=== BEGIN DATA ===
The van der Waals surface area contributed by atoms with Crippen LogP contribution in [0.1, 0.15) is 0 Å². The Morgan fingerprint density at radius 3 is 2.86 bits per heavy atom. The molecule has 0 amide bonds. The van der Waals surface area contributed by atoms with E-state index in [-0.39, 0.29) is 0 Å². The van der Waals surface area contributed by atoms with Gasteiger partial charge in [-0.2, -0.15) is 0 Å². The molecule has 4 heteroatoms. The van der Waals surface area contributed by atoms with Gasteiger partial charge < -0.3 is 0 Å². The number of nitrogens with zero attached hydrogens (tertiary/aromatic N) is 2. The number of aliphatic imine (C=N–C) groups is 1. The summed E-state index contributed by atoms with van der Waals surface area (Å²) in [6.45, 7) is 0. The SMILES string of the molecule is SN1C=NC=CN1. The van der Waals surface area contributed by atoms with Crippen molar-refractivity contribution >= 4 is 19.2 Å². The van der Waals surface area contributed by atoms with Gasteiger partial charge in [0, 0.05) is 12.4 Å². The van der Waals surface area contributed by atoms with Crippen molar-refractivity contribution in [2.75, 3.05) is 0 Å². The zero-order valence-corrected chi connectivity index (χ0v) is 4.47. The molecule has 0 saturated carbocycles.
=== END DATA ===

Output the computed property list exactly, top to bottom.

The van der Waals surface area contributed by atoms with Crippen LogP contribution in [0.1, 0.15) is 0 Å². The Morgan fingerprint density at radius 3 is 2.86 bits per heavy atom. The molecule has 0 amide bonds. The van der Waals surface area contributed by atoms with E-state index in [-0.39, 0.29) is 0 Å². The van der Waals surface area contributed by atoms with Gasteiger partial charge in [-0.2, -0.15) is 0 Å². The molecule has 4 heteroatoms. The van der Waals surface area contributed by atoms with Gasteiger partial charge < -0.3 is 0 Å². The number of nitrogens with zero attached hydrogens (tertiary/aromatic N) is 2. The number of aliphatic imine (C=N–C) groups is 1. The summed E-state index contributed by atoms with van der Waals surface area (Å²) in [6.45, 7) is 0. The SMILES string of the molecule is SN1C=NC=CN1. The van der Waals surface area contributed by atoms with Crippen molar-refractivity contribution >= 4 is 19.2 Å². The van der Waals surface area contributed by atoms with Gasteiger partial charge in [0, 0.05) is 12.4 Å². The van der Waals surface area contributed by atoms with Crippen molar-refractivity contribution in [2.75, 3.05) is 0 Å². The zero-order valence-corrected chi connectivity index (χ0v) is 4.47. The molecule has 0 saturated carbocycles.